Do you know the top cause of motor vehicle collisions?
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Do you know the top cause of motor vehicle collisions?

Traffic conditions change rapidly with the time of day, the weather, and even social and entertainment events taking place near where you drive. It can be difficult to constantly have to evaluate risk and determine what will be the best way to keep yourself and the other occupants of your vehicle safe.

Learning more about the factors that most frequently play a role in major car crashes can help you prioritize avoiding the most dangerous decisions or situations on the road. Do you know what the number one cause of motor vehicle collisions is?

There’s a reason people are so excited about self-driving cars

When looking at an analysis of the top causes of motor vehicle crashes, one thing becomes readily apparent. Human error is unquestionably the number one biggest contributing factor to serious and even deadly motor vehicle crashes. Concern about human mistakes is one reason why people push so hard for autonomous vehicles, as they could reduce the number of crashes on the road.

Human error takes on many forms, but it almost always involves someone making a bad decision or failing to consider road conditions. Many of the guesses you might have posited about the top cause of motor vehicle crashes likely fall into the category of human error.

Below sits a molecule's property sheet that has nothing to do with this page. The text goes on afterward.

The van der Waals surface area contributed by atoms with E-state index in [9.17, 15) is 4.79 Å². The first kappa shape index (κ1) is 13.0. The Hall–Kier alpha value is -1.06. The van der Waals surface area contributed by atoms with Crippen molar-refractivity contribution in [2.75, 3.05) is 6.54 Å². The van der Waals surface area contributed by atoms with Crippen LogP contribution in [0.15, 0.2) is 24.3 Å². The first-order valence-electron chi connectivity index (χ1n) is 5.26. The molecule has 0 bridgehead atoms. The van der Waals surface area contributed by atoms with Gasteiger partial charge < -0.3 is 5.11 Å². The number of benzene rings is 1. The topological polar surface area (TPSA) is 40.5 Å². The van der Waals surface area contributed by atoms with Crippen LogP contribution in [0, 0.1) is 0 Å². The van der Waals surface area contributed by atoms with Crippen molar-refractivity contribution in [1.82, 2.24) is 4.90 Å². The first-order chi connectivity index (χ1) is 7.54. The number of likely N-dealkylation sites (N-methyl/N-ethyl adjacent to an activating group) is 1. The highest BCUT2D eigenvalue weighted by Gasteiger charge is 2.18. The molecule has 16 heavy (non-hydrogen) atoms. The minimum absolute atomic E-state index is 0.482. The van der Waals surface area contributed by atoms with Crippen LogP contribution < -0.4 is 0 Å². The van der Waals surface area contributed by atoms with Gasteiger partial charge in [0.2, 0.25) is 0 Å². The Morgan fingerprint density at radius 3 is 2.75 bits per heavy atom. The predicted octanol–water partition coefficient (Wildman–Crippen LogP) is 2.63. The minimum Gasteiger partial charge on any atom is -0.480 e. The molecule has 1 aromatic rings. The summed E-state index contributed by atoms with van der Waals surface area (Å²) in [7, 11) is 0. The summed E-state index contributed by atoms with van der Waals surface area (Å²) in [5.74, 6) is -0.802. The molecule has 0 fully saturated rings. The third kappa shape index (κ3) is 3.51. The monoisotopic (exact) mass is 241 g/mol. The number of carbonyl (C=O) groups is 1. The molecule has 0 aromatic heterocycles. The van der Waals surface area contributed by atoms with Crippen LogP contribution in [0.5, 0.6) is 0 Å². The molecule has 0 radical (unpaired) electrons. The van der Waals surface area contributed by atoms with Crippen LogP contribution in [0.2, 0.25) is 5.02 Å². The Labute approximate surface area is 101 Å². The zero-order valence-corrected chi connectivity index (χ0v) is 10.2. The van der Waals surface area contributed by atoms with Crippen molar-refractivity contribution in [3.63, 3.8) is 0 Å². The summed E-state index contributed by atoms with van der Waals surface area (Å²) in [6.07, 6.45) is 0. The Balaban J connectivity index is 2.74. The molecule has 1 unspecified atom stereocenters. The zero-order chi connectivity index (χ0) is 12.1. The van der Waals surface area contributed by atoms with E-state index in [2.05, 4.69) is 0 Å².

Drunk driving involves a person either putting their own wishes ahead of public safety or mistakenly presuming they are less drunk than they actually are before they get behind the wheel. Distracted driving is a similar scenario.

Drivers also cause crashes by exceeding the speed limit, going out on roads when the weather is terrible and not adjusting their speed or driving habits to reflect road conditions. Simply put, other people on the road will be the biggest risk factor for you getting to where you want to be safely.

Human error causing a crash means someone is liable

There are cases where police officers responding to a crash determine that road conditions and not driver behaviors may have been the primary contributing factor. Inclement weather or a sudden sinkhole would be examples of situations in which drivers may not have the ability to adjust appropriately in time to prevent a crash.

In most other situations, police will be able to determine that one or the other of the drivers made a mistake that caused the collision. Once officers assign fault, it allows the party that was not responsible for the crash to file an insurance claim or even pursue a personal injury claim against the party whose human error caused the car wreck.